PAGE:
By Carlita Salazar
Derrick Jamison is a reminder as to why the death penalty in this country needs careful and yet urgent reexamination. An article published today on
profiles Jamison—a man who was sentenced to death in 1985 when he was wrongfully convicted of murder in Ohio. After six stays of execution, Jamison was granted a new trial in 2000. A federal judge determined that the prosecutor who worked on Jamison’s case had withheld evidence revealing that Jamison was innocent. In 2005, the charges were dismissed and Jamison became a free man.
Since 1976, 1,418 people from across the country have been executed according to the Death Penalty Information Center. In approximately the same amount of time—since 1977—155 people have been exonerated from death row, reports
(According to the Innocence Project, since 2000, 20 death row exonerations were based on post-conviction DNA testing).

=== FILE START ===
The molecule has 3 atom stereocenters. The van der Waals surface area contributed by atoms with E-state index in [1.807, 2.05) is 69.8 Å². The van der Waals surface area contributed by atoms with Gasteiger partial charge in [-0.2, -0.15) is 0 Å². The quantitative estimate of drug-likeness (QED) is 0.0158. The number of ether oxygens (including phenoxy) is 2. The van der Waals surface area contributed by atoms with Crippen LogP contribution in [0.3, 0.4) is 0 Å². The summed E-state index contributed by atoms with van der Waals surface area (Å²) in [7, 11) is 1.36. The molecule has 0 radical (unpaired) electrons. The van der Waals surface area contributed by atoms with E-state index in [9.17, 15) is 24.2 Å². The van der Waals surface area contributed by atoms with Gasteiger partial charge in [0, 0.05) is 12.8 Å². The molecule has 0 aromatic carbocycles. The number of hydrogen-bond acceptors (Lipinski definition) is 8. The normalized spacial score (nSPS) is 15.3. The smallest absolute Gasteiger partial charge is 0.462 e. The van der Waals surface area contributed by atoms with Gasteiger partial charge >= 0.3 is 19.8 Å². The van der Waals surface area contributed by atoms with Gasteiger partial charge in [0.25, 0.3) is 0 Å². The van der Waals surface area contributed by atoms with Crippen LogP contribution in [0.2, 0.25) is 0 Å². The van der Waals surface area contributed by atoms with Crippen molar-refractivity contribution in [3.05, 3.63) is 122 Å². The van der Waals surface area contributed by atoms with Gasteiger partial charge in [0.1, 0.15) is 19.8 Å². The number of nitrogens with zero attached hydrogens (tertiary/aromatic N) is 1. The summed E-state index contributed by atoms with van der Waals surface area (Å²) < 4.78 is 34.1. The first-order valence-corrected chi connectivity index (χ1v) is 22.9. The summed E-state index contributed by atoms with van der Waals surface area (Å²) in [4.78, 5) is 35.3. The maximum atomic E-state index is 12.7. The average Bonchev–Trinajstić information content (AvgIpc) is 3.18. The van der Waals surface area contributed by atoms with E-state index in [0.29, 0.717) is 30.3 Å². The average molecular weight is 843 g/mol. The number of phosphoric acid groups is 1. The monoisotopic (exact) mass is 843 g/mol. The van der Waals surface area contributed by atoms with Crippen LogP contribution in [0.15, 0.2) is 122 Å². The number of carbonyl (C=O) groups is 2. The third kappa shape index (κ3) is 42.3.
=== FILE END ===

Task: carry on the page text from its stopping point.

Sadly, while these exonerees now have the advantage of their freedom, for some, their struggle for justice continues.
Jamison, for example, has yet to receive compensation for his wrongful conviction despite Ohio’s statute which can give exonerees $40,330 for each year of wrongful imprisonment, plus lost wages, attorney fees, fines and court costs. Innocence Project data shows that Jamison is not alone; of the 20 DNA exonerees who served time on death row, six (30%) have not been awarded compensation.
In light of all he’s been through, Jamison has become an anti-death row activist. He has spoken in every single death-penalty state in the country in an effort to rid the United States of the death penalty.
“Just to be clear, you know, I’m not just an exoneree, I’m an abolitionist. I got friends who are still inside,” says Jamison. “The death penalty not only kills inmates . . . it kills families.”
To learn more about Jamison, read the